July 2, 2014 by The Zemanifesto
In 1935, the Nazi party held a contest to discover “the most beautiful Aryan baby,” which isn’t too surprising since the Nazis were really into Aryan babies.
This is the winning photograph on the cover of Sonne ins Haus, which was basically the Aryan supremacist version of Good Housekeeping:
What the Nazi didn’t know is that the baby, six-month-old Hessy Taft, while very adorable, was also very Jewish.
Taft, now 80 and a professor, spoke about the photo with The Telegraph:
I can laugh about it now,But if the Nazis had known who I really was, I wouldn’t be alive.
Taft recently donated a copy of the magazine cover — as well as a popular Nazi greeting card bearing the same photo — to the Yad Vashem Holocaust Memorial in Israel.
Hans Ballin: He Did It For Teh Lulz
Jewish babies don’t randomly end up on Nazi magazines and birthday cards, just like Oprah doesn’t spontaneously warn viewers about “over 9,000 penises.” These wondrous occasions are brought to us through the hard work of the oft-maligned troll.
What some people don’t realize is that trolls were around long before the Internet. And it takes a special kind of troll to pull what may be history’s slowest burn — meet Berlin photographer Hans Ballin. From The Telegraph:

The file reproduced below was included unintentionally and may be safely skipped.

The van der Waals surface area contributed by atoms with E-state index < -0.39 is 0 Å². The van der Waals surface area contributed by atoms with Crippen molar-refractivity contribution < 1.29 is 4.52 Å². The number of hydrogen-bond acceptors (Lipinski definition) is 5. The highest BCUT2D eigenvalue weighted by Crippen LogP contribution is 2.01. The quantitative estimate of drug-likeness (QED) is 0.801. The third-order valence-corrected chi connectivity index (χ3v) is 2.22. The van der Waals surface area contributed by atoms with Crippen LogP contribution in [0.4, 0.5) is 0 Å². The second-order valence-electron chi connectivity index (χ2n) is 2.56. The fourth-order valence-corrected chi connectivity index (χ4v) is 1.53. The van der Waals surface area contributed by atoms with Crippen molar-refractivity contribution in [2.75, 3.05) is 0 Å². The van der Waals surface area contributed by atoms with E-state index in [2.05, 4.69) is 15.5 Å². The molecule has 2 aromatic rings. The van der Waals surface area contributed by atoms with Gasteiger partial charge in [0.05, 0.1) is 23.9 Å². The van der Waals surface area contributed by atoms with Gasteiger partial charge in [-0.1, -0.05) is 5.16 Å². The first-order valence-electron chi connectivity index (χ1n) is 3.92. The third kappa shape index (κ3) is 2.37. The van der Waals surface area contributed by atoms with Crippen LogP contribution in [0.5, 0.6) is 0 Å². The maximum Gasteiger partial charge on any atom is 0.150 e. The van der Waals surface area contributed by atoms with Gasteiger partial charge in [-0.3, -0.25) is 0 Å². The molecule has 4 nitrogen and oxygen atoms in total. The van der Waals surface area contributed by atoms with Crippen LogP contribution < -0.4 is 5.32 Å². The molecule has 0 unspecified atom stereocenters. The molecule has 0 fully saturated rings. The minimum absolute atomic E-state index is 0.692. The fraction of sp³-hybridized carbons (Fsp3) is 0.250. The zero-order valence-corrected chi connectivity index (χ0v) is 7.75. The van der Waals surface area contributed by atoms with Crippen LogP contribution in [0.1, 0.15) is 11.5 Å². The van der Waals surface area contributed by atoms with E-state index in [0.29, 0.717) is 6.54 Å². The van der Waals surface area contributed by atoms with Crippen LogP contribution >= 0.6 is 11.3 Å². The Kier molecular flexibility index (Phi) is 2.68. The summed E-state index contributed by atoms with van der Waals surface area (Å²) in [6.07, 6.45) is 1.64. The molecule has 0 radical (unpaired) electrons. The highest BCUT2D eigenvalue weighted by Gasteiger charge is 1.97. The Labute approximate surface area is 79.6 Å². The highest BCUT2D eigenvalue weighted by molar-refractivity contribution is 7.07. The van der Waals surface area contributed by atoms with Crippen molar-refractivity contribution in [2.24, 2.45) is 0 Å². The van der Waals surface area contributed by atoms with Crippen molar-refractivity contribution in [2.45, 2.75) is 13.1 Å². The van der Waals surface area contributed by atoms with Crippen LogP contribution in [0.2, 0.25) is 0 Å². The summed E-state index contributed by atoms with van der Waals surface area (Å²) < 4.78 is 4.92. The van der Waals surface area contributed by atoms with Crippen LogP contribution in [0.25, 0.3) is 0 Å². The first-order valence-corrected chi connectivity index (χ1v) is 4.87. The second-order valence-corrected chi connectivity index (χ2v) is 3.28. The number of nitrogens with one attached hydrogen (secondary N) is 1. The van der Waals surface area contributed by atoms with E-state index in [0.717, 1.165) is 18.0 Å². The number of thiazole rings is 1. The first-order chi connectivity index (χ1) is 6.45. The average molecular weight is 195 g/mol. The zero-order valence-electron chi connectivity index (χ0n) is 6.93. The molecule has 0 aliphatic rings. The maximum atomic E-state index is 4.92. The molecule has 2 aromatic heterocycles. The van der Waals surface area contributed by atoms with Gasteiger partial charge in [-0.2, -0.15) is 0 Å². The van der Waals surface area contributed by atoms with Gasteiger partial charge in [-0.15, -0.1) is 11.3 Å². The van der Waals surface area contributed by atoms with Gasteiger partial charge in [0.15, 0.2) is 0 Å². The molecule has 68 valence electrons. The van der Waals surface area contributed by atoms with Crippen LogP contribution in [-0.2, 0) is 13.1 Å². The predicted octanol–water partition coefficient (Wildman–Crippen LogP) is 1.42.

[Taft’s mother] took her six-month-old daughter… to a well-known Berlin photographer to have her baby photograph taken.
A few months later, she was horrified to find her daughter’s picture on the front cover of Sonne ins Hause, a major Nazi family magazine.
Terrified the family would be exposed as Jews, she rushed to the photographer, Hans Ballin. He told her he knew the family was Jewish, and had deliberately submitted the photograph to a contest to find the most beautiful Aryan baby.
The reason he gave her?
“I wanted to make the Nazis ridiculous.”
Translation? “I did it for teh lulz.”
The Zemanifesto salutes you, Herr Ballin. 79 years and six months is an awfully long time to wait for the punchline, and I wish you were here to enjoy it.
Via The Telegraph